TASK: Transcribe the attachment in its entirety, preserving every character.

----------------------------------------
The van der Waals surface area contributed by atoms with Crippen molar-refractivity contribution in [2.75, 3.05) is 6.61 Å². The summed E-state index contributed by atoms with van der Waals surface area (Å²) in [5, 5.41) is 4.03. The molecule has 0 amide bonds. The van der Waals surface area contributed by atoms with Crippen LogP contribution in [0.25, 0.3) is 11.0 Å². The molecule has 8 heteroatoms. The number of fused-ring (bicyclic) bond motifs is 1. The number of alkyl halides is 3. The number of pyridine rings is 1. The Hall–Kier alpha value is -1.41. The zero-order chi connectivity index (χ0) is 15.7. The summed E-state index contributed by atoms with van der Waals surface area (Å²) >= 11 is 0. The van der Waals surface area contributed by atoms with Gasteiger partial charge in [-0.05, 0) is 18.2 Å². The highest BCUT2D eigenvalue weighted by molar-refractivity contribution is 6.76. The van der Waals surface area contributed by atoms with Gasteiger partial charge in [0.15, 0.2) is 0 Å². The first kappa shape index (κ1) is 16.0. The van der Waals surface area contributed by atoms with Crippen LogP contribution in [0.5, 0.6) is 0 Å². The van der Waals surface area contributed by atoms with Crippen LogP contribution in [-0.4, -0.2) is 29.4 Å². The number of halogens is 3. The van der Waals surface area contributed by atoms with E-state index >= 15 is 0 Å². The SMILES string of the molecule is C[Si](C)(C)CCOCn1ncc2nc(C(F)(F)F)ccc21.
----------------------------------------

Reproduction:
The van der Waals surface area contributed by atoms with Crippen molar-refractivity contribution in [2.75, 3.05) is 6.61 Å². The summed E-state index contributed by atoms with van der Waals surface area (Å²) in [5, 5.41) is 4.03. The molecule has 0 amide bonds. The van der Waals surface area contributed by atoms with Crippen LogP contribution in [0.25, 0.3) is 11.0 Å². The molecule has 8 heteroatoms. The number of fused-ring (bicyclic) bond motifs is 1. The number of alkyl halides is 3. The number of pyridine rings is 1. The Hall–Kier alpha value is -1.41. The zero-order chi connectivity index (χ0) is 15.7. The summed E-state index contributed by atoms with van der Waals surface area (Å²) >= 11 is 0. The van der Waals surface area contributed by atoms with Gasteiger partial charge in [-0.05, 0) is 18.2 Å². The highest BCUT2D eigenvalue weighted by molar-refractivity contribution is 6.76. The van der Waals surface area contributed by atoms with Gasteiger partial charge in [0.15, 0.2) is 0 Å². The first kappa shape index (κ1) is 16.0. The van der Waals surface area contributed by atoms with Crippen LogP contribution in [0.5, 0.6) is 0 Å². The van der Waals surface area contributed by atoms with Crippen LogP contribution in [-0.4, -0.2) is 29.4 Å². The number of halogens is 3. The van der Waals surface area contributed by atoms with E-state index >= 15 is 0 Å². The SMILES string of the molecule is C[Si](C)(C)CCOCn1ncc2nc(C(F)(F)F)ccc21.